Wednesday, January 4, 2017

Perspective and Reality and Black and White Thinking

In the process of intellectual discourse lately, I was trying to explain the origin of the term metaphysics. It comes to us from Aristotle who used this term as the title of the sequel to the book he wrote called Physics. The term Metaphysics was literally that which is beyond Physics, meaning what is next.
By the time Aristotle was writing, the tradition of Greek philosophy was only two hundred years old. It had begun with the efforts of thinkers in the Greek world to theorize about the common structure that underlies the changes we observe in the natural world. Two contrasting theories, those of Heraclitus and Parmenides, were an important influence on both Plato and Aristotle. 
Heraclitus argued that things that appear to be permanent are in fact always gradually changing. Therefore, though we believe we are surrounded by a world of things that remain identical through time, this world is really in flux, with no underlying structure or identity. By contrast, Parmenides argued that we can reach certain conclusions by means of reason alone, making no use of the senses. What we acquire through the process of reason is fixed, unchanging and eternal. The world is not made up of a variety of things in constant flux, but of one single Truth or reality. Plato’s theory of forms is a synthesis of these two views. Given, any object that changes is in an imperfect state. Then, the form of each object we see in this world is an imperfect reflection of the perfect form of the object. For example, Plato claimed a chair may take many forms, but in the perfect world there is only one perfect form of chair.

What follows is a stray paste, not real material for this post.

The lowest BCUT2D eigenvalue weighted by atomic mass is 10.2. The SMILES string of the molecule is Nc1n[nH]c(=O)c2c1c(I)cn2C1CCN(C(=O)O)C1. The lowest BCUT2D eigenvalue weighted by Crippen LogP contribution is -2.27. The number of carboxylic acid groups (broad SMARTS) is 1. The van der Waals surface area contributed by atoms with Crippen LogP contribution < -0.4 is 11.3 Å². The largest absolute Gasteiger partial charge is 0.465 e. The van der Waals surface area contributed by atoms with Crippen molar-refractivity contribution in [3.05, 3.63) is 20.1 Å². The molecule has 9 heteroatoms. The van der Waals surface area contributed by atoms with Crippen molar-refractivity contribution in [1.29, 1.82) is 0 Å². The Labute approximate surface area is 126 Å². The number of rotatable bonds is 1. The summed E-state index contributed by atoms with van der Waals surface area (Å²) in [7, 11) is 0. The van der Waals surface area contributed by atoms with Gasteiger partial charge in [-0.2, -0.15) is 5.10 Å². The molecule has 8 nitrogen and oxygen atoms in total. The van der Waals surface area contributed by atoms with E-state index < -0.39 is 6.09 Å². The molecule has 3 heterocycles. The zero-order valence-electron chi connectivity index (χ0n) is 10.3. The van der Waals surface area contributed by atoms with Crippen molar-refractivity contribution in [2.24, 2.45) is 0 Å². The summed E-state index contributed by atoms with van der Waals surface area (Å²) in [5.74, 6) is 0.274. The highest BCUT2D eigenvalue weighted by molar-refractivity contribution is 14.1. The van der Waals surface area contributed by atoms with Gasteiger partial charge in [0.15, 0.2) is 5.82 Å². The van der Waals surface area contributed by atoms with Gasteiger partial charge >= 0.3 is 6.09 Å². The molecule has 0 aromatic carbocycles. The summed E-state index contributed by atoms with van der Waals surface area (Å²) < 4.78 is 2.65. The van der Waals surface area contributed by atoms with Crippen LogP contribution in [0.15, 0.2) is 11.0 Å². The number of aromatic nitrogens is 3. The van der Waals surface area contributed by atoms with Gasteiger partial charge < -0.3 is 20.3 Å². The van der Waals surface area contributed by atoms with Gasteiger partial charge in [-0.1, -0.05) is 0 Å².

I really like this example since it uses the classic example of the idea of chair becoming the non-idealized form. This idea is illustrated by Lon Milo Duquette gracefully in the Chicken Qabala. I think the difference between the theories of Heraclitus and Parmenides is some of the struggles that we are currently experiencing politically in this country. 
I ascribe to systems theory and believe that everyone has a personal, limited perspective and we all sense the world through varied senses, lenses, and interpretative senses. I think many interpretations are valid and useful. Many people come to different conclusions based on their own system of values. This does not make any one conclusion better or more right than another. When these conclusions are hurting other people, that is where the line is drawn. Furthermore if the belief becomes maladaptive and is hurting the person holding the belief to the point they are distressed, decompensating, or not able to function is when those beliefs have to be reevaluated. 
With this said, I am concerned that the idea that there is one truth and one form of reality lends itself to people arrogantly assuming they are right and everyone else is wrong. I like that there are people with different foci on reality and the human experience. I like that people live according to different perspectives and values. I enjoy getting to know how they see things and learning from them. Only that way can we learn more of the bigger picture.  I think the desire to see the world as valid from other people's perspectives is one of the keys to multiculturalism and embracing diversity. 
My main point here is that different does not correlate with righteousness or wrongness.  This idea is a major limitation of black and white thinking.  How can anyone assume that they have more information and are less mistaken and more right than someone else?  To take the stance of debunking or refuting someone else's reality is to set up divisiveness and refute the wisdom of the shadow.  Only through embracing and integrating differences can we fully know what it is to be human.  The embracing is an illuminating inside job.  To become human, we must do so collectively.


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